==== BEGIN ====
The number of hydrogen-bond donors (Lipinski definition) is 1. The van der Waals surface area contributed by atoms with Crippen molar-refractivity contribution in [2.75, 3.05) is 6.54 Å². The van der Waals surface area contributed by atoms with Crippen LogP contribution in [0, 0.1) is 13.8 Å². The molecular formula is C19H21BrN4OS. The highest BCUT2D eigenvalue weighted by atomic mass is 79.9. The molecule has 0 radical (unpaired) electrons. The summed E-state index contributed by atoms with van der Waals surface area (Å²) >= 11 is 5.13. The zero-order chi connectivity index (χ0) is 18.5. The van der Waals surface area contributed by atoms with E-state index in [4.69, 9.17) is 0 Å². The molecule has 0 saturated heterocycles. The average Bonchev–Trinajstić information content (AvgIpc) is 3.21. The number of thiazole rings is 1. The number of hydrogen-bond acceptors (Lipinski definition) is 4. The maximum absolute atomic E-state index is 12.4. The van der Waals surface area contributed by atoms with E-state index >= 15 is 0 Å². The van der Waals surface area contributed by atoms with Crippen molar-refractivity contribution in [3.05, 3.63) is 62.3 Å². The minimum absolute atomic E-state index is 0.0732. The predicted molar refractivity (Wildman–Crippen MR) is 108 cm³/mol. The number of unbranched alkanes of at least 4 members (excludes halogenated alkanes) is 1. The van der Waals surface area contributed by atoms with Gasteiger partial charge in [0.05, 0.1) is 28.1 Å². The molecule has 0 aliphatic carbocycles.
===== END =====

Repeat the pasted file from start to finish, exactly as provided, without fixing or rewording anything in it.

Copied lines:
The number of hydrogen-bond donors (Lipinski definition) is 1. The van der Waals surface area contributed by atoms with Crippen molar-refractivity contribution in [2.75, 3.05) is 6.54 Å². The van der Waals surface area contributed by atoms with Crippen LogP contribution in [0, 0.1) is 13.8 Å². The molecular formula is C19H21BrN4OS. The highest BCUT2D eigenvalue weighted by atomic mass is 79.9. The molecule has 0 radical (unpaired) electrons. The summed E-state index contributed by atoms with van der Waals surface area (Å²) >= 11 is 5.13. The zero-order chi connectivity index (χ0) is 18.5. The van der Waals surface area contributed by atoms with E-state index in [4.69, 9.17) is 0 Å². The molecule has 0 saturated heterocycles. The average Bonchev–Trinajstić information content (AvgIpc) is 3.21. The number of thiazole rings is 1. The number of hydrogen-bond acceptors (Lipinski definition) is 4. The maximum absolute atomic E-state index is 12.4. The van der Waals surface area contributed by atoms with E-state index >= 15 is 0 Å². The van der Waals surface area contributed by atoms with Crippen molar-refractivity contribution in [3.05, 3.63) is 62.3 Å². The minimum absolute atomic E-state index is 0.0732. The predicted molar refractivity (Wildman–Crippen MR) is 108 cm³/mol. The number of unbranched alkanes of at least 4 members (excludes halogenated alkanes) is 1. The van der Waals surface area contributed by atoms with Gasteiger partial charge in [0.05, 0.1) is 28.1 Å². The molecule has 0 aliphatic carbocycles.